NASA has released a new animation showing some of the billions of supermassive black holes in the universe, the black holes that are at the center of most, if not all, galaxies.
In the clip, which can be found below, they begin by showing the supermassive black hole in the “small” dwarf galaxy J1601+3113, which has a mass equivalent to 100,000 of our own sun. Despite its enormous mass, the material in the black hole is so compressed that the size of the black hole is smaller than our own sun.
As the animation continues, the supermassive black holes in the Circinus galaxy, M32 galaxy, and Sagittarius A*, the supermassive black hole in our own galaxy, are shown. Next, two supermassive black holes from the NGC 7727 galaxy, two black holes with masses equivalent to 6 million and 150 million suns, respectively, are presented. They are 1,600 light-years apart, but astronomers believe they will collide and form an even larger black hole in about 250 million years.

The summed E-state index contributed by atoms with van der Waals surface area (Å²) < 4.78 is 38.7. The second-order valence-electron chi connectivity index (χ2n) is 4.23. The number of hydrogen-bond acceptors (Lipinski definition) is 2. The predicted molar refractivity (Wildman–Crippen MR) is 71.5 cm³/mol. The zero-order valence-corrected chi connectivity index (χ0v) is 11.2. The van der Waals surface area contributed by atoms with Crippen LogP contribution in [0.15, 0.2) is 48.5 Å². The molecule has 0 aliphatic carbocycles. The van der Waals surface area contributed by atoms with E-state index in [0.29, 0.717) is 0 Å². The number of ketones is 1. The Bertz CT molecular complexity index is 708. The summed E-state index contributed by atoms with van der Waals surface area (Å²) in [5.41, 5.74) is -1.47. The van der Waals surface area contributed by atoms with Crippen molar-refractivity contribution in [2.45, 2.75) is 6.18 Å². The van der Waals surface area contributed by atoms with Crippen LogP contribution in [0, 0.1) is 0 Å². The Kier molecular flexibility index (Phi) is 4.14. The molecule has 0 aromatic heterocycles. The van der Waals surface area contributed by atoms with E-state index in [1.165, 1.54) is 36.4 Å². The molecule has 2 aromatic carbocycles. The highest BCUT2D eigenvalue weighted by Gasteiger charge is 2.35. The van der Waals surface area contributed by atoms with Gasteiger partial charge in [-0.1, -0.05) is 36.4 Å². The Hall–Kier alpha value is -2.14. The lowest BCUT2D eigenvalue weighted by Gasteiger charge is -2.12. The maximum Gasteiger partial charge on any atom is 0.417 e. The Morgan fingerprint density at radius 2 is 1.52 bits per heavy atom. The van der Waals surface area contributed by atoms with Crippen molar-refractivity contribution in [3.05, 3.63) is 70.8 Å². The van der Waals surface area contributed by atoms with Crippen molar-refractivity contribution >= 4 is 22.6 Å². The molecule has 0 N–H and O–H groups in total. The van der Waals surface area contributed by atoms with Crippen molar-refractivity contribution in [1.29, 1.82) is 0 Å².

At the end of the animation, supermassive black holes from our neighboring Andromeda galaxy, the Cygnus A galaxy, and the black hole in the M87 galaxy, the first black hole that researchers have ever photographed, are shown. Lastly, an illustration of the supermassive black hole in the TON 618 galaxy, a black hole with a mass equivalent to 60 billion suns, is displayed.